What is World Trade Organization (WTO)?
The World Trade Organization (WTO) is the only global international organization dealing with the rules of trade between nations. At its heart are the WTO agreements, negotiated and signed by the bulk of the world’s trading nations and ratified in their parliaments. The goal is to help producers of goods and services, exporters, and importers conduct their business. History
The WTO's predecessor, the General Agreement on Tariffs and Trade (GATT), was established after World War II in the wake of other new multilateral institutions dedicated to international economic cooperation – notably the Bretton Woods institutions known as the World Bank and the International Monetary Fund. A comparable international institution for trade, named the International Trade Organization was successfully negotiated. The ITO was to be a United Nations specialized agency and would address not only trade barriers but other issues indirectly related to trade, including employment, investment, restrictive business practices, and commodity agreements. But the ITO treaty was not approved by the U.S. and a few other signatories and never went into effect. In the absence of an international organization for trade, the GATT would over the years "transform itself" into a de facto international organization.
160 members since 26 June 2014, with dates of WTO membership (and pre-WTO membership dates where applicable). Click any member to see key information on trade statistics, WTO commitments, disputes, trade policy reviews, and notifications. Following Members
Pakistan (1 January 1995)
United states of America
Achievements of WTO:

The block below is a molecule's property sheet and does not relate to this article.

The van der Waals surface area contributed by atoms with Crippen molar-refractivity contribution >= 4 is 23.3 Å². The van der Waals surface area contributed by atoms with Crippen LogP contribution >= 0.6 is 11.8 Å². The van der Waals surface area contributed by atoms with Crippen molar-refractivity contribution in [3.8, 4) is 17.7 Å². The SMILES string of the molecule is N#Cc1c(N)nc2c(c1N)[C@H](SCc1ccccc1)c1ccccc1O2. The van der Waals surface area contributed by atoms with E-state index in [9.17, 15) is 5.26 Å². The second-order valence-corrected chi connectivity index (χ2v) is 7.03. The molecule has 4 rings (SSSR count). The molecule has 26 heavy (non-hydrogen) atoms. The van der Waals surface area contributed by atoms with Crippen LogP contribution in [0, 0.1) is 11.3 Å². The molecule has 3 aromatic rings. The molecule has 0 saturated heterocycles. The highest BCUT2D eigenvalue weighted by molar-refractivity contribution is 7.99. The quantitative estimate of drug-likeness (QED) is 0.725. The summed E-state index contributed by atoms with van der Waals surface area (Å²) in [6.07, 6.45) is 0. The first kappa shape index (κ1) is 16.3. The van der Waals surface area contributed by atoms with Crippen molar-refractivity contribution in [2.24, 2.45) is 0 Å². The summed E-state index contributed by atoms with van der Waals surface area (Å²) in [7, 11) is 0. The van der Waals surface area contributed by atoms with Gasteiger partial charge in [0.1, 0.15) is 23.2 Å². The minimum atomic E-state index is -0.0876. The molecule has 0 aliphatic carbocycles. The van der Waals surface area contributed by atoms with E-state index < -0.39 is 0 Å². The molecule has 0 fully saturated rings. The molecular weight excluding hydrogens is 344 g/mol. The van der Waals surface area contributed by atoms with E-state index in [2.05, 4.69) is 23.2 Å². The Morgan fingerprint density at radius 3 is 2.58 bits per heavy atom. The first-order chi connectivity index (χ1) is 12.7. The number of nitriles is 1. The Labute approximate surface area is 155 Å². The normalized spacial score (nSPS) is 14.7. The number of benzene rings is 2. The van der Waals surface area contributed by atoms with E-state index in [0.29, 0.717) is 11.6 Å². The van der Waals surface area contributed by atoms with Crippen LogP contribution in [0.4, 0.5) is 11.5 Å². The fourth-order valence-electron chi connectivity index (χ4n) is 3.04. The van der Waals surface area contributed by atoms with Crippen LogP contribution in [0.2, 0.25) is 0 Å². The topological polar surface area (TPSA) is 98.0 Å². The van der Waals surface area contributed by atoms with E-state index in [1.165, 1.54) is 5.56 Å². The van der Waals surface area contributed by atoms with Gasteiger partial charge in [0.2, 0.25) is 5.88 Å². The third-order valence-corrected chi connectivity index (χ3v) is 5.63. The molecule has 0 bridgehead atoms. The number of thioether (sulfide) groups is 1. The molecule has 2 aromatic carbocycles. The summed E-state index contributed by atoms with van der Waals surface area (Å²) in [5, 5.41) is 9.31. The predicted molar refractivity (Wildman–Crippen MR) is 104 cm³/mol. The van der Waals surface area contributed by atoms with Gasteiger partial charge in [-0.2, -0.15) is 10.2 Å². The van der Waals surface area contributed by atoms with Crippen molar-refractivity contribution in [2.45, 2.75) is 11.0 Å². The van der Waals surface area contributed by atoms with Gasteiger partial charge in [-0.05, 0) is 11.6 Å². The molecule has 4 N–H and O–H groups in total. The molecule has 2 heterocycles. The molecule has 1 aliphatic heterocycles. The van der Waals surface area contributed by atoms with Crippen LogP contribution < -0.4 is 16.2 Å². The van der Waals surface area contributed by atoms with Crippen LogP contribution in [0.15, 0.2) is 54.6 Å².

In the short period, the WTO has been in existence it is being credited with the following achievements:
Greater market orientation has become the general rule;
Use of restrictive measures for BOP problems has declined markedly Services trade has been brought into the multilateral system and many countries, as in goods, are opening their markets for trade and investment either unilaterally or through regional or multilateral negotiations; Tariff-based protection has become the norm rather than the exception; Many UDCs have undertaken radical trade, exchange and domestic reforms which have improved the efficiency of resource use, opened up new investment opportunities, and, thus, promoted economic growth; The trade policy review mechanism has created a process of continuous monitoring of trade policy developments; It has been agreed to reduce import tariffs on industrial goods, based on Swiss Formula. A Swiss formula is a non-liner formula where tariff-cuts are proportionally higher for tariffs, which are initially higher. For instance, a country, which has an initial tariff of 30 per cent on a product, will have to undertake proportionally higher cuts than a country which has an initial tariff of 20 per cent on the same product. Criticism
Martin Khor argues that the WTO does not manage the global economy impartially, but in its operation has a systematic bias toward rich countries and multinational corporations, harming smaller countries which have less negotiation power. Some suggested examples of this bias are: Rich countries are able to maintain high import duties and quotas in certain products, blocking imports from developing countries (e.g. clothing); The increase in non-tariff barriers such as anti-dumping measures allowed against developing countries; The maintenance of high protection of agriculture in developed countries while developing ones are pressed to open their markets; Many developing countries do not have the capacity to follow the negotiations and participate actively in the Uruguay Round Some Other Reasons
The WTO Is...
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